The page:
Making HTTP Requests in Python: requests vs. pycurl

Feb 3, 2024 ยท 2 min read

Python provides several options for making HTTP requests. Two popular choices are the requests library and pycurl. Both can handle common tasks like GET, POST, headers, SSL, etc. So when should you use one over the other?

requests: Simple, Pythonic HTTP

The requests library provides an elegant and Pythonic way to make HTTP calls. Here is an example GET request:

import requests
response = requests.get('https://api.example.com/data')
print(response.status_code)

Requests handles URLs, parameters, headers, cookies and SSL verification for you. It uses connection pooling and supports features like timeouts and proxies. The response contains parsed JSON automatically. Requests is perfect for basic HTTP needs and has become very popular thanks to its simplicity.

pycurl: Power and Flexibility

pycurl provides a wrapper around the libcurl C library. It gives you lower-level access and exposes more advanced configuration options. pycurl supports synchronous and asynchronous requests, connection pooling, custom certs/keys, and progress monitoring.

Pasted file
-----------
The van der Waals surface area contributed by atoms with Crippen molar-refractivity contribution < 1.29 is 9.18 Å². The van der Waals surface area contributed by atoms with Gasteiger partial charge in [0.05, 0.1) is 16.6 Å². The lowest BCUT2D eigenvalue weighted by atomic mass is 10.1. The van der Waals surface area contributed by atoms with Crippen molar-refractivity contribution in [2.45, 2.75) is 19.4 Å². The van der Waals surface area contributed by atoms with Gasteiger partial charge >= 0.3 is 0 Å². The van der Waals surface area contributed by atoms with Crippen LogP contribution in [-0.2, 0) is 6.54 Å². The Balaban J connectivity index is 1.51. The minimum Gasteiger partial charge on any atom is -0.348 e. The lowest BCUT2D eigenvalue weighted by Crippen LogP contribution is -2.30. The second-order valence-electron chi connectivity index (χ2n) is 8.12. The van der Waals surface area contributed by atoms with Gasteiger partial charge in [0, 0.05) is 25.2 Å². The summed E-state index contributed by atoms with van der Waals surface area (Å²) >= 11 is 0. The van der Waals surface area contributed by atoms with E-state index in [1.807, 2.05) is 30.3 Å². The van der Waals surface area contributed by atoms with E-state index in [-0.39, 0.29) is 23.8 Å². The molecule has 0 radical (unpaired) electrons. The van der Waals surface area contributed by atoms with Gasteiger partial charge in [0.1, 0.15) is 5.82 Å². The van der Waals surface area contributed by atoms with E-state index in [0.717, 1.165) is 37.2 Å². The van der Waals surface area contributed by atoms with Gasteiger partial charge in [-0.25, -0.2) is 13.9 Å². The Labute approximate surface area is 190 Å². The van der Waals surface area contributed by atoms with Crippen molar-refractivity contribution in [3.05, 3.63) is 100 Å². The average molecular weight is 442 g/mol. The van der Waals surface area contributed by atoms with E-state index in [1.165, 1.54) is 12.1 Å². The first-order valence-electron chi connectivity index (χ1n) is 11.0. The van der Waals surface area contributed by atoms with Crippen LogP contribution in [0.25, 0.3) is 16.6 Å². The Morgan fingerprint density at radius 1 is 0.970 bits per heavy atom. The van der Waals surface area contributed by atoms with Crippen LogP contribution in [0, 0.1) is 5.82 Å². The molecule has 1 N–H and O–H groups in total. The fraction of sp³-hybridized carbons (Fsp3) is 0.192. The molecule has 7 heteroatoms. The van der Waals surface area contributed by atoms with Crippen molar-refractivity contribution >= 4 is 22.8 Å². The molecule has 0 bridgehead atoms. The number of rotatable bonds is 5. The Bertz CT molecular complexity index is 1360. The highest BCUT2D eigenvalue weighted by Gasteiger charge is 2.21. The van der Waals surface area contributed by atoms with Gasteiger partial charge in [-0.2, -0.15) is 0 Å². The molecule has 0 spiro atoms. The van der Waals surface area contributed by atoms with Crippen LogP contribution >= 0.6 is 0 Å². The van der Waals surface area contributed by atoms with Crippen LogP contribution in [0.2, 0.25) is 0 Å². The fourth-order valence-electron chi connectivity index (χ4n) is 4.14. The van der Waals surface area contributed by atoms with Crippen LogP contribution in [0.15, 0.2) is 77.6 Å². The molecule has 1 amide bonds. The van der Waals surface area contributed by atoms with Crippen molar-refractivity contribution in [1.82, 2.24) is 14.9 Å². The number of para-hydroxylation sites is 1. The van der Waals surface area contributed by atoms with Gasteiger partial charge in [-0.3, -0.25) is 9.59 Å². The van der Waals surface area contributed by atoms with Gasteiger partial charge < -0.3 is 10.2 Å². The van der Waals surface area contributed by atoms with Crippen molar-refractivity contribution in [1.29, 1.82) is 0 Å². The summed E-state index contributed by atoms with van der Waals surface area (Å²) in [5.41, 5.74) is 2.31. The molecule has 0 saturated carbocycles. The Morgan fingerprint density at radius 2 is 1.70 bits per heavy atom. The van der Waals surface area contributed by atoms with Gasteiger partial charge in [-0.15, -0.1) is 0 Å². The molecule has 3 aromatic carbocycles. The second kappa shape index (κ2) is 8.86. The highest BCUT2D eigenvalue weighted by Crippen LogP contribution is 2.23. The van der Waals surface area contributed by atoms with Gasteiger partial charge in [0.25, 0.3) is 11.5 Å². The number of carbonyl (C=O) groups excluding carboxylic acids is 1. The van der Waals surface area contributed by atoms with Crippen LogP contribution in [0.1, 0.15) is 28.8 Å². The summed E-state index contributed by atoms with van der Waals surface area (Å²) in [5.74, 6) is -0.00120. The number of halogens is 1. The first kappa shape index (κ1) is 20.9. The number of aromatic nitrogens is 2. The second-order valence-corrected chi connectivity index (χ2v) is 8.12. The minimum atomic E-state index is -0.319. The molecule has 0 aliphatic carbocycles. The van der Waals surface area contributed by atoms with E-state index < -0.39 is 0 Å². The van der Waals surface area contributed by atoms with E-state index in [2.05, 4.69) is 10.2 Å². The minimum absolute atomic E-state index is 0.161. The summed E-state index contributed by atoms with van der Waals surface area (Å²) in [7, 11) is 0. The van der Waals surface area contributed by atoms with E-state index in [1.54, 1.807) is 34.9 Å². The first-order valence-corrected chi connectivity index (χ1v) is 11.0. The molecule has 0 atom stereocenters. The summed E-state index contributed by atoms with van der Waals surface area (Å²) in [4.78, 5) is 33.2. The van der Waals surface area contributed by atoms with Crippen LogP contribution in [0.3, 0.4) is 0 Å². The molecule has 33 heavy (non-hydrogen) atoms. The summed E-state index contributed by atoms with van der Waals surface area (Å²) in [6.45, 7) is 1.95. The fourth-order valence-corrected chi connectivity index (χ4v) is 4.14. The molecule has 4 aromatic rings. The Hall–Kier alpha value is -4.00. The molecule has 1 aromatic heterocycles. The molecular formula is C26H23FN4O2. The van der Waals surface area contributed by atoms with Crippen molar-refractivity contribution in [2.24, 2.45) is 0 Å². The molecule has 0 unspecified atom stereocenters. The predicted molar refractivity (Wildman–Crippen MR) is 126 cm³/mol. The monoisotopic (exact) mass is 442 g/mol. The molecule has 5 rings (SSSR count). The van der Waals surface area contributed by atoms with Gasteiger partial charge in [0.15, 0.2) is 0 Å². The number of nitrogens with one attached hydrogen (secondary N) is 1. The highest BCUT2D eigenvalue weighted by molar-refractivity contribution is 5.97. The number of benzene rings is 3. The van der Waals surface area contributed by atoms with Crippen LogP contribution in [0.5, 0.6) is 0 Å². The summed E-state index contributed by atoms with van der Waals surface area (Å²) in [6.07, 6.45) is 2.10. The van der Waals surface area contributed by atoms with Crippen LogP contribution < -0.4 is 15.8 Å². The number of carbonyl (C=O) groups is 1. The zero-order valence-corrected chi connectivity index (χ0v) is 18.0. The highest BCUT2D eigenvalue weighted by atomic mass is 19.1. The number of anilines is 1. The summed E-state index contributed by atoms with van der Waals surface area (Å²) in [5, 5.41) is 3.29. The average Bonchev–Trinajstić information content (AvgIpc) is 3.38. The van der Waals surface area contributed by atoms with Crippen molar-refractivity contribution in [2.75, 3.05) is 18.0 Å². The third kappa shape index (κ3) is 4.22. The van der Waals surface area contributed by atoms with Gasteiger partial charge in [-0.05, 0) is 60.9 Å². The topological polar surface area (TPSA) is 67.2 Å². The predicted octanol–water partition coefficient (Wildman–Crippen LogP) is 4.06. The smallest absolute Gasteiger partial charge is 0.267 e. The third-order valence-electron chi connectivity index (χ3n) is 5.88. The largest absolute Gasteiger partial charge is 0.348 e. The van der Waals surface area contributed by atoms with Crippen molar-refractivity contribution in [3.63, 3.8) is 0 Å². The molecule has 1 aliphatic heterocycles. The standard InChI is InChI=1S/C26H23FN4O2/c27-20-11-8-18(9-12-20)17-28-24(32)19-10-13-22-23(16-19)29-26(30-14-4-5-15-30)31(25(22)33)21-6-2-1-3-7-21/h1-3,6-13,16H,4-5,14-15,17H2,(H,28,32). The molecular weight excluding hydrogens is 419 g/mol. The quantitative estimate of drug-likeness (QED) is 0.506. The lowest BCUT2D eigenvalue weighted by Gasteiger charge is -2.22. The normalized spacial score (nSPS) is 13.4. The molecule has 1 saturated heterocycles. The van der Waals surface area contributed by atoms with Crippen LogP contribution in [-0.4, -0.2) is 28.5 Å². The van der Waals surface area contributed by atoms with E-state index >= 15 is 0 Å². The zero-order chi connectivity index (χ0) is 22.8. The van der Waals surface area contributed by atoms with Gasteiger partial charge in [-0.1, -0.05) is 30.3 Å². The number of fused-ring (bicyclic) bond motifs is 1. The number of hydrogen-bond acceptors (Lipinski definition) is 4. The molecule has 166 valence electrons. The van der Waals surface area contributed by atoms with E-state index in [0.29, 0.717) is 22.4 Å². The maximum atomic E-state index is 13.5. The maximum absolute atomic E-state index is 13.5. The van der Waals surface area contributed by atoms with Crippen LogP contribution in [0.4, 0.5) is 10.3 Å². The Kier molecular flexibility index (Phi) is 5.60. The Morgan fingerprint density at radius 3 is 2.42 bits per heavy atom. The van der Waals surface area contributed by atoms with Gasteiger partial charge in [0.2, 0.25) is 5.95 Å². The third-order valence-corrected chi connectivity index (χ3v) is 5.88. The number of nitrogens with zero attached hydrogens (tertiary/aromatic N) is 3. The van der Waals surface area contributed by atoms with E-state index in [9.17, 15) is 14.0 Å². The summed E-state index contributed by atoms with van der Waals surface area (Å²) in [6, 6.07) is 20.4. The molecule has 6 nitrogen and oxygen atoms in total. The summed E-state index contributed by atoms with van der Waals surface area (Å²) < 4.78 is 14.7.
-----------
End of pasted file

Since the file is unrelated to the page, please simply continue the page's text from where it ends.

Here is an example SSL POST request with pycurl:

import pycurl

c = pycurl.Curl()
c.setopt(c.URL, 'https://api.example.com/data') 
c.setopt(c.POST, 1)
# set other options like headers, SSL..

c.perform()
http_code = c.getinfo(c.HTTP_CODE)  

So pycurl is useful for complex applications that require more control over requests. The learning curve is steeper than requests though.

Conclusion

Requests is perfect for most Python HTTP tasks given its simplicity and popularity. Pycurl is an option if you need lower-level access, already use libcurl in other languages, or have unique HTTP needs.

Browse by tags:

Browse by language:

Tired of getting blocked while scraping the web?

ProxiesAPI handles headless browsers and rotates proxies for you.
Get access to 1,000 free API credits, no credit card required!